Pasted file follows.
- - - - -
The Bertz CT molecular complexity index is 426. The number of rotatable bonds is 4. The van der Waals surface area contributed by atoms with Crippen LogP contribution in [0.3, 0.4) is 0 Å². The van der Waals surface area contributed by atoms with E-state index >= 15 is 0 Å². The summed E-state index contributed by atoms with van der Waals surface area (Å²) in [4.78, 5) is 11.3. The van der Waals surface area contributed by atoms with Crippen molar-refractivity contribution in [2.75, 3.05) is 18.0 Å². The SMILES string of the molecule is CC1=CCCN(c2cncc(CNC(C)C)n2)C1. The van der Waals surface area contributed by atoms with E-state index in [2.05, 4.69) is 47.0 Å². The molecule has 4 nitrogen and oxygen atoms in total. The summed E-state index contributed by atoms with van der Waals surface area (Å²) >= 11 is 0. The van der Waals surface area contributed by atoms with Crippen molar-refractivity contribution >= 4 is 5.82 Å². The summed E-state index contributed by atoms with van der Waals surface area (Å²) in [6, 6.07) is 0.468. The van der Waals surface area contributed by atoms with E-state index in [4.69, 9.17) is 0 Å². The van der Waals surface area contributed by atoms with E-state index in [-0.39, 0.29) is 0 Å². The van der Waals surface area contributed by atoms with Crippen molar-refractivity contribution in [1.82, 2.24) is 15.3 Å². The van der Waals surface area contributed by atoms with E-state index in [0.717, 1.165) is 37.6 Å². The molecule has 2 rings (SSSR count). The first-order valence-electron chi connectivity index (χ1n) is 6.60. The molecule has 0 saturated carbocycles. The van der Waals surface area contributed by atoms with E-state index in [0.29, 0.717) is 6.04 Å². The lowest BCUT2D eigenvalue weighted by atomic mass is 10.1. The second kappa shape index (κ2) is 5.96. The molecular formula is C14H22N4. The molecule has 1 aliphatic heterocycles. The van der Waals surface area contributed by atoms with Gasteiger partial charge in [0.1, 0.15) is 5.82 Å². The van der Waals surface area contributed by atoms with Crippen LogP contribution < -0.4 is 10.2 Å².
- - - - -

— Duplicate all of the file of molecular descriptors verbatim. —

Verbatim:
The Bertz CT molecular complexity index is 426. The number of rotatable bonds is 4. The van der Waals surface area contributed by atoms with Crippen LogP contribution in [0.3, 0.4) is 0 Å². The van der Waals surface area contributed by atoms with E-state index >= 15 is 0 Å². The summed E-state index contributed by atoms with van der Waals surface area (Å²) in [4.78, 5) is 11.3. The van der Waals surface area contributed by atoms with Crippen molar-refractivity contribution in [2.75, 3.05) is 18.0 Å². The SMILES string of the molecule is CC1=CCCN(c2cncc(CNC(C)C)n2)C1. The van der Waals surface area contributed by atoms with E-state index in [2.05, 4.69) is 47.0 Å². The molecule has 4 nitrogen and oxygen atoms in total. The summed E-state index contributed by atoms with van der Waals surface area (Å²) >= 11 is 0. The van der Waals surface area contributed by atoms with Crippen molar-refractivity contribution >= 4 is 5.82 Å². The summed E-state index contributed by atoms with van der Waals surface area (Å²) in [6, 6.07) is 0.468. The van der Waals surface area contributed by atoms with E-state index in [4.69, 9.17) is 0 Å². The van der Waals surface area contributed by atoms with E-state index in [-0.39, 0.29) is 0 Å². The van der Waals surface area contributed by atoms with Crippen molar-refractivity contribution in [1.82, 2.24) is 15.3 Å². The van der Waals surface area contributed by atoms with E-state index in [0.717, 1.165) is 37.6 Å². The molecule has 2 rings (SSSR count). The first-order valence-electron chi connectivity index (χ1n) is 6.60. The molecule has 0 saturated carbocycles. The van der Waals surface area contributed by atoms with E-state index in [0.29, 0.717) is 6.04 Å². The lowest BCUT2D eigenvalue weighted by atomic mass is 10.1. The second kappa shape index (κ2) is 5.96. The molecular formula is C14H22N4. The molecule has 1 aliphatic heterocycles. The van der Waals surface area contributed by atoms with Gasteiger partial charge in [0.1, 0.15) is 5.82 Å². The van der Waals surface area contributed by atoms with Crippen LogP contribution < -0.4 is 10.2 Å².